Current treatments for Parkinson’s disease (PD) are unsatisfactory, but none of the progress that has been made depended on animal research. The French clinical researcher Charcot developed the first drug treatments with his patients in the latter part of the nineteenth century. By 1940 a mass of unrelated biochemical research, helped by rapidly developing technology, had revealed the way in which the neurotransmitter (transmitter of nerve impulses) adrenalin was formed in living tissues; the understanding of L-dopa and dopamine; as well as decarboxylase.

Dopamine was soon found in normal brain tissue and in the early 1960s post-mortem studies showed that dopamine was depleted in the brains of PD patients. It was a short step to attempt replacement of the missing dopamine with L-dopa extracted from plants. This clinical research revolutionised the treatment of PD, but in clinical use not all of the administered L-dopa found its way into the brain. Clinical and in vitro studies showed that excess L-dopa in the body converted to dopamine, giving rise to unpleasant side effects. A drug called carbidopa was introduced, which blocks these side effects.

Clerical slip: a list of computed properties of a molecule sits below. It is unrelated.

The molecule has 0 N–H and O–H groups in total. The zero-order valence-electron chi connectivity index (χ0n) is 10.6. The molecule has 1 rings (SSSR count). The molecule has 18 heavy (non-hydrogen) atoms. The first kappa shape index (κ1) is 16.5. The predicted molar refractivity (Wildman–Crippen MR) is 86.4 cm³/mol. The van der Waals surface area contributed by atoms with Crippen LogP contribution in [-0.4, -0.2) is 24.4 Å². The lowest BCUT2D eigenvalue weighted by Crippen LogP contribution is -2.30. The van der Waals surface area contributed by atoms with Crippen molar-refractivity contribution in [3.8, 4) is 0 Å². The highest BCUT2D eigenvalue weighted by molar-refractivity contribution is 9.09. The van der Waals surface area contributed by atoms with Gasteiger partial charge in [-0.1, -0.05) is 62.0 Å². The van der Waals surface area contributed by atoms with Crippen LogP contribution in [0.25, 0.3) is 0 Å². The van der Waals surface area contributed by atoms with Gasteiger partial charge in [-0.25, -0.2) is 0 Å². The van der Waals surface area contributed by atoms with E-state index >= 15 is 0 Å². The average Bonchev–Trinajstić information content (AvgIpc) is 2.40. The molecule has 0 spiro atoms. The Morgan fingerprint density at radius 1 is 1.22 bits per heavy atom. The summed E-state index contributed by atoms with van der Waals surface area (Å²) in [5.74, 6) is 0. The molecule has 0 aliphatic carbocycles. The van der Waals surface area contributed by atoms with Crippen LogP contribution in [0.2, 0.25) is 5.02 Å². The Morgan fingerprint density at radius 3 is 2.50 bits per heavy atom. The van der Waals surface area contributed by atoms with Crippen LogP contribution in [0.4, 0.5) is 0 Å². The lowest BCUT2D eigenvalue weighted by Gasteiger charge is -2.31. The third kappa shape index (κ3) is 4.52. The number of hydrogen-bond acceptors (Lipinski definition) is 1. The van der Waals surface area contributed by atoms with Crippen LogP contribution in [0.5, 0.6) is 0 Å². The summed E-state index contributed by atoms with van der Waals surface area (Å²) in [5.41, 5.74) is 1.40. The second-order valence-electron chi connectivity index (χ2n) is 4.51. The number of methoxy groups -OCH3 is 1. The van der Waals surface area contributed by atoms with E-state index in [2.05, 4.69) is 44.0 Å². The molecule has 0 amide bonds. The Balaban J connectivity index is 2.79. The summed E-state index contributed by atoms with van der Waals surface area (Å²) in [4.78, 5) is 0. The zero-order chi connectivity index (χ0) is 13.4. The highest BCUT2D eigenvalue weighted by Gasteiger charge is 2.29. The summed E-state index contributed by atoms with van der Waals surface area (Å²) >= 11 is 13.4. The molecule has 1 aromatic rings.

• Animal ‘models’ of Parkinson’s

In the late 1970s heroin addicts suffered symptoms of PD, and this was traced to contamination of their drugs by another chemical, MPTP. In vitro research showed that this converted to a toxic form and killed brain cells. Injection of MPTP became a standard method of damaging the brains of laboratory rodents and monkeys.